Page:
Student employees encountering confusion with NSU Alerts

On Sept. 8, a timely warning regarding a sexual assault reported on NSU’s main campus was sent via email to the NSU community. However, one student population in particular, student employees, did not all receive this email, which included details about the incident, suspect descriptions, resources and general crime prevention information. 

 

In a poll of 15 student employees conducted by The Current, 11 received this alert. Furthermore, 10 out of 15 student employees believe the NSU Alerts are received inconsistently, stating that they receive messages sometimes, and other times, they either don’t receive them or are received with a significant time delay. 

 

“Multiple times when there were thoughts of a ‘shooter’ or threat near campus, I didn’t receive the emails or it was hours after my friends received them. It is very inconsistent with how it delivers emails to students,” said Blake Lind, a junior psychology major.

 

According to Larry Massey, director of NSU Public Safety, NSU Alert is a two-pronged effort between NSU Public Safety and the Office of Innovation & Information Technology (OIIT). OIIT provides the technology and Public Safety drafts and sends out the messages the NSU community receives. 

 

For messages like timely warnings, a message can be categorized as either “emergency” or “outreach.” Emergency messages are sent to all students, regardless of whether or not they registered to receive alerts. Outreach messages can be optionally received. When a student registers for NSU Alerts, they can change and update contact information, adjust how they are contacted and opt-out of receiving outreach messages altogether.

 

The alert sent on Sept. 8 was intended to be sent to the NSU community with a lower priority than emergency status. After the message was sent and concerns about consistency were brought to the attention of Public Safety and OIIT, it was discovered that it was sent as an outreach message, which Massey was not aware had an opt-out option. Public Safety is now aware of this issue and is working on ensuring messages with a lower priority are sent out properly. However, some students believe that this message brought up concerns about the alert system in general.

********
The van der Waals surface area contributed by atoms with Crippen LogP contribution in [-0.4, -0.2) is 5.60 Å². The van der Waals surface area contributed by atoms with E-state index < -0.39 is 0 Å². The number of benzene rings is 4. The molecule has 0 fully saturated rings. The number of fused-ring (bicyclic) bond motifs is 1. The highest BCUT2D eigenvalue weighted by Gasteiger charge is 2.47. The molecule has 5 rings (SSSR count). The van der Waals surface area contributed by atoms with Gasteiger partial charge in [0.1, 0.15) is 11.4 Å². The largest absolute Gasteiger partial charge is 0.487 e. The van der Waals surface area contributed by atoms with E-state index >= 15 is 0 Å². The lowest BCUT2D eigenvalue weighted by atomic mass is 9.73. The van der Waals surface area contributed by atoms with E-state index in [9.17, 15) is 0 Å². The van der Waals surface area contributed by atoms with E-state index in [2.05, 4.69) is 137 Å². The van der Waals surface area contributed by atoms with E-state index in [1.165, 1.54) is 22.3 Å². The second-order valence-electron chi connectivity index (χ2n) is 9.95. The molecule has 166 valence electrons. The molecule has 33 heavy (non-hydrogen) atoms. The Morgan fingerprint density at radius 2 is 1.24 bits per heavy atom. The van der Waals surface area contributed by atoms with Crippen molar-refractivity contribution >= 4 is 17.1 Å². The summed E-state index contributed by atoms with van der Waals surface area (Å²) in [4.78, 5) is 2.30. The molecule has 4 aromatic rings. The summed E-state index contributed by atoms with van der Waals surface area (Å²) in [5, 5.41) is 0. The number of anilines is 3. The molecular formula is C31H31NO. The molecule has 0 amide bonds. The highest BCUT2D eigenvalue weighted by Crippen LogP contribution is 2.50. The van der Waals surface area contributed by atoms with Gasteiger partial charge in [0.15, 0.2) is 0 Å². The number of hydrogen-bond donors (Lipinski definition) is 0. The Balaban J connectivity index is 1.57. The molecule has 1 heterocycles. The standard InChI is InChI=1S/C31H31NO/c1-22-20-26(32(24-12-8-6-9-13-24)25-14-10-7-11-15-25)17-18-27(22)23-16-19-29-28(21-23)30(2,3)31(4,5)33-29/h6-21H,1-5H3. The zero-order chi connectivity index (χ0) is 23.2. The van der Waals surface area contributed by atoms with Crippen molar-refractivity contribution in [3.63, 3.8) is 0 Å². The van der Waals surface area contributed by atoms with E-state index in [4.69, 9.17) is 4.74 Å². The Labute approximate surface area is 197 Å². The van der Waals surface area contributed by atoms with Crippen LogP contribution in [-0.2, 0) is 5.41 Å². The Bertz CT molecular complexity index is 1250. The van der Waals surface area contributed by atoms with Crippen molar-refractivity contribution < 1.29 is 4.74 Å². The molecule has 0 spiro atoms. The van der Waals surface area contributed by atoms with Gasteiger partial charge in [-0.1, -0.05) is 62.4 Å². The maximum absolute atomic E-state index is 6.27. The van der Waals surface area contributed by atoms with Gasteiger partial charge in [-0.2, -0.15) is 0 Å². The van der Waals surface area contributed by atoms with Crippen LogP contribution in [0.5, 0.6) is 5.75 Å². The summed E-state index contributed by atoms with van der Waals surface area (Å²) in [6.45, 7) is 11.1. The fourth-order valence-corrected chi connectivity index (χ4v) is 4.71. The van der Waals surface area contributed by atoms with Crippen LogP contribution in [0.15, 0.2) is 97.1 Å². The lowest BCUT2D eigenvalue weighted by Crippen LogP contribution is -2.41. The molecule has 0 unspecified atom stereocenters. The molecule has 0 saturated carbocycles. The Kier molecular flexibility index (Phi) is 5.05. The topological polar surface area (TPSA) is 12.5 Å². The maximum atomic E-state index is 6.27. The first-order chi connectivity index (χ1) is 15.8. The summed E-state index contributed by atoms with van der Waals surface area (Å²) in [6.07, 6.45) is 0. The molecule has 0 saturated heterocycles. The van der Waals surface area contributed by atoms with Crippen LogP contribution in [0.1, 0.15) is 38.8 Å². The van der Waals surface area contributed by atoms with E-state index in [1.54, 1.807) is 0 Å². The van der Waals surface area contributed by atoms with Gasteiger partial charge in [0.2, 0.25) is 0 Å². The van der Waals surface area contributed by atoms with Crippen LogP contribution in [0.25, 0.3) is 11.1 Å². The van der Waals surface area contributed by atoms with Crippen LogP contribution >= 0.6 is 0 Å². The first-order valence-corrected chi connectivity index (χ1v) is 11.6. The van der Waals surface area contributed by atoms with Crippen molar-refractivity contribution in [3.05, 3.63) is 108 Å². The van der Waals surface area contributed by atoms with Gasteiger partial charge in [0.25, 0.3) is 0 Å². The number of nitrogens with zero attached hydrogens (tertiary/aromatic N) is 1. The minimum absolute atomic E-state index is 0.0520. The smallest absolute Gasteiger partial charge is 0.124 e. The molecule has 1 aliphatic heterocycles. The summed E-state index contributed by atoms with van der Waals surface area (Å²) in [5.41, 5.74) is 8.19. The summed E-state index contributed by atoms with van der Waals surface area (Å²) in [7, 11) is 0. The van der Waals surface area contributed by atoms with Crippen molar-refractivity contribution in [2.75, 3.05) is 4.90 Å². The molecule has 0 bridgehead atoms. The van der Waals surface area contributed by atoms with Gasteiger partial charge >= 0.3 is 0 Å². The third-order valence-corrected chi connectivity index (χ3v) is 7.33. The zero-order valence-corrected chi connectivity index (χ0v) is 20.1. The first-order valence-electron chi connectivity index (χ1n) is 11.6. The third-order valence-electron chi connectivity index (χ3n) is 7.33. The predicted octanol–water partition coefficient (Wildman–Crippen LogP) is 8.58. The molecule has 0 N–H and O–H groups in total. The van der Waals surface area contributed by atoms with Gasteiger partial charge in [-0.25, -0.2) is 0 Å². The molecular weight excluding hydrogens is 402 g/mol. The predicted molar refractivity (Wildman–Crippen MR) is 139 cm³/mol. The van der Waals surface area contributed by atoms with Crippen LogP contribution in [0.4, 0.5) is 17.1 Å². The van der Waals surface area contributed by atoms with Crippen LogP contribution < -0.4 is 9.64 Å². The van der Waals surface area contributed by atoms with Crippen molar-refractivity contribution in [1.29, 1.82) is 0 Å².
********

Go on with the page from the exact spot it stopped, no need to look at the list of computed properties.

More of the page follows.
“I felt it was a little weird that it didn’t reach every student on campus when it was an NSU Alert. After learning that some people simply didn’t receive the message, it makes me wonder what would happen if this was a severe event that can impact every student on campus. I love the idea of NSU Alert, but if it’s not reaching every student, it is a big issue that needs to be fixed,” said Cormac Gilmore, a junior English major. 

 

Larry Lettie, the site administrator for the NSU Alert system portal, explained that there is another potential reason that student employees missed out on this message. At one point in time, the entire NSU community had “@nova.edu” email addresses. A decision was then made for students to have an “@mynsu.nova.edu” address and for employees, staff and other members of the NSU community to continue holding an “@nova.edu” address. It was also decided that work-related emails would take precedence in cases when an individual has both addresses. For student employees, this may mean that these NSU Alerts may be received, but if a student is unaware of their “@nova.edu” address or doesn’t access it frequently, they may not see these alerts. 

 

According to the poll, 13 out of the 15 student employees were aware they had an “@nova.edu” email and of those, 10 stated they do not check their student employee email frequently. Additionally, 14 out of the 15 also felt that their employee email should not take precedence over their regular student emails when it comes to receiving NSU alerts.

 

“Since students receive so much correspondence through their student emails, no one really checks their employee email. Even at work, I never have documents or meeting details sent to my work email, it’s always my student email,” said Evelyn Casas, a senior biology major. 

 

According to Lettie, members of OIIT are aware of the work-related email precedence and are contemplating if this should remain unchanged. They are also ensuring that updated or preferred contact information provided to the portal is properly integrated into the NSU Alert system.

 

Students are encouraged to check the NSU Alert System portal to ensure accurate contact information is provided and connect their employee “@nova.edu” email to their student email, if they have not done so already. If students still run into the issue of not receiving NSU Alerts, they are encouraged to reach out to OIIT at help@nova.edu or 954-262-4357 by phone. They could also reach NSU Public Safety’s NOVALERT hotline at 954-262-8999 for non-emergency and emergency calls.

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